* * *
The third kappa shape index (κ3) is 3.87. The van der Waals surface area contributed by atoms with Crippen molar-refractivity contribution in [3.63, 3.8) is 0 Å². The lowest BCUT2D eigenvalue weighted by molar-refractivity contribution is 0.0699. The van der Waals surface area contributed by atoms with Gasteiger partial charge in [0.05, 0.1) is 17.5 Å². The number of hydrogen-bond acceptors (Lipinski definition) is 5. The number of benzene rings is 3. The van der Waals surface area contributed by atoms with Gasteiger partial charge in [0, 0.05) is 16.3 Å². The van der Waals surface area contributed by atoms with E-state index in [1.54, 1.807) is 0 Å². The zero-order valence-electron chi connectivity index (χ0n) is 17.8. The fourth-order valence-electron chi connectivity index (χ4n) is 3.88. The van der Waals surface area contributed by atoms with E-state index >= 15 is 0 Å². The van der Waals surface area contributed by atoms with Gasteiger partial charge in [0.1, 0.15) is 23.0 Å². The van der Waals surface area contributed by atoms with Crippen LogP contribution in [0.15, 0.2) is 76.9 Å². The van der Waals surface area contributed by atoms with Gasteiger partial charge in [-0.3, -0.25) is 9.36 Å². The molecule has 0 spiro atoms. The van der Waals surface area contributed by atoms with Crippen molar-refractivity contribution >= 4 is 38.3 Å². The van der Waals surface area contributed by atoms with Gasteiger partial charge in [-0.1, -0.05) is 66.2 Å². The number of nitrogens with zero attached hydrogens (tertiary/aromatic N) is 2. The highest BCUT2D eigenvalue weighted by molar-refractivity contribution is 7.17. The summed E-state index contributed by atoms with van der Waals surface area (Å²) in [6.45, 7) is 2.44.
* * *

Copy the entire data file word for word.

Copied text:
The third kappa shape index (κ3) is 3.87. The van der Waals surface area contributed by atoms with Crippen molar-refractivity contribution in [3.63, 3.8) is 0 Å². The lowest BCUT2D eigenvalue weighted by molar-refractivity contribution is 0.0699. The van der Waals surface area contributed by atoms with Gasteiger partial charge in [0.05, 0.1) is 17.5 Å². The number of hydrogen-bond acceptors (Lipinski definition) is 5. The number of benzene rings is 3. The van der Waals surface area contributed by atoms with Gasteiger partial charge in [0, 0.05) is 16.3 Å². The van der Waals surface area contributed by atoms with E-state index in [1.54, 1.807) is 0 Å². The zero-order valence-electron chi connectivity index (χ0n) is 17.8. The fourth-order valence-electron chi connectivity index (χ4n) is 3.88. The van der Waals surface area contributed by atoms with E-state index >= 15 is 0 Å². The van der Waals surface area contributed by atoms with Gasteiger partial charge in [0.1, 0.15) is 23.0 Å². The van der Waals surface area contributed by atoms with Crippen LogP contribution in [0.15, 0.2) is 76.9 Å². The van der Waals surface area contributed by atoms with Gasteiger partial charge in [-0.3, -0.25) is 9.36 Å². The molecule has 0 spiro atoms. The van der Waals surface area contributed by atoms with Crippen molar-refractivity contribution >= 4 is 38.3 Å². The van der Waals surface area contributed by atoms with Gasteiger partial charge in [-0.1, -0.05) is 66.2 Å². The number of nitrogens with zero attached hydrogens (tertiary/aromatic N) is 2. The highest BCUT2D eigenvalue weighted by molar-refractivity contribution is 7.17. The summed E-state index contributed by atoms with van der Waals surface area (Å²) in [6.45, 7) is 2.44.